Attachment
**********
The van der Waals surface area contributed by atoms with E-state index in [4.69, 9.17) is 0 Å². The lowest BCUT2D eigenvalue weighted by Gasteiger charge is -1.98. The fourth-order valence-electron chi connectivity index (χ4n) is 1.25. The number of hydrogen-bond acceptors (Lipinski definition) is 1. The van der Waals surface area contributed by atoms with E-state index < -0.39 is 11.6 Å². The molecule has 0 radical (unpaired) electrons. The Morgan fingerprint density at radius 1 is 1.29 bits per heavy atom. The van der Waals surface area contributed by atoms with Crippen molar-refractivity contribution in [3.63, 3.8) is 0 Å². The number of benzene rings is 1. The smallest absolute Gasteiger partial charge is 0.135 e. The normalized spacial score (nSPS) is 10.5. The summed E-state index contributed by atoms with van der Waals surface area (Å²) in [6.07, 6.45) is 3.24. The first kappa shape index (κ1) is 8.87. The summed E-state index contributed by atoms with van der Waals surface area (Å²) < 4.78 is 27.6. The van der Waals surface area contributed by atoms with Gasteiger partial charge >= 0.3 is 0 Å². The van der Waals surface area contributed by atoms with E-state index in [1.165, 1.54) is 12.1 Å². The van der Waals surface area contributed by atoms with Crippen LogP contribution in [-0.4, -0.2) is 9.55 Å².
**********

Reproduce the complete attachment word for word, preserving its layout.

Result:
The van der Waals surface area contributed by atoms with E-state index in [4.69, 9.17) is 0 Å². The lowest BCUT2D eigenvalue weighted by Gasteiger charge is -1.98. The fourth-order valence-electron chi connectivity index (χ4n) is 1.25. The number of hydrogen-bond acceptors (Lipinski definition) is 1. The van der Waals surface area contributed by atoms with E-state index < -0.39 is 11.6 Å². The molecule has 0 radical (unpaired) electrons. The Morgan fingerprint density at radius 1 is 1.29 bits per heavy atom. The van der Waals surface area contributed by atoms with Crippen molar-refractivity contribution in [3.63, 3.8) is 0 Å². The number of benzene rings is 1. The smallest absolute Gasteiger partial charge is 0.135 e. The normalized spacial score (nSPS) is 10.5. The summed E-state index contributed by atoms with van der Waals surface area (Å²) in [6.07, 6.45) is 3.24. The first kappa shape index (κ1) is 8.87. The summed E-state index contributed by atoms with van der Waals surface area (Å²) < 4.78 is 27.6. The van der Waals surface area contributed by atoms with Gasteiger partial charge >= 0.3 is 0 Å². The van der Waals surface area contributed by atoms with E-state index in [1.165, 1.54) is 12.1 Å². The van der Waals surface area contributed by atoms with Crippen LogP contribution in [-0.4, -0.2) is 9.55 Å².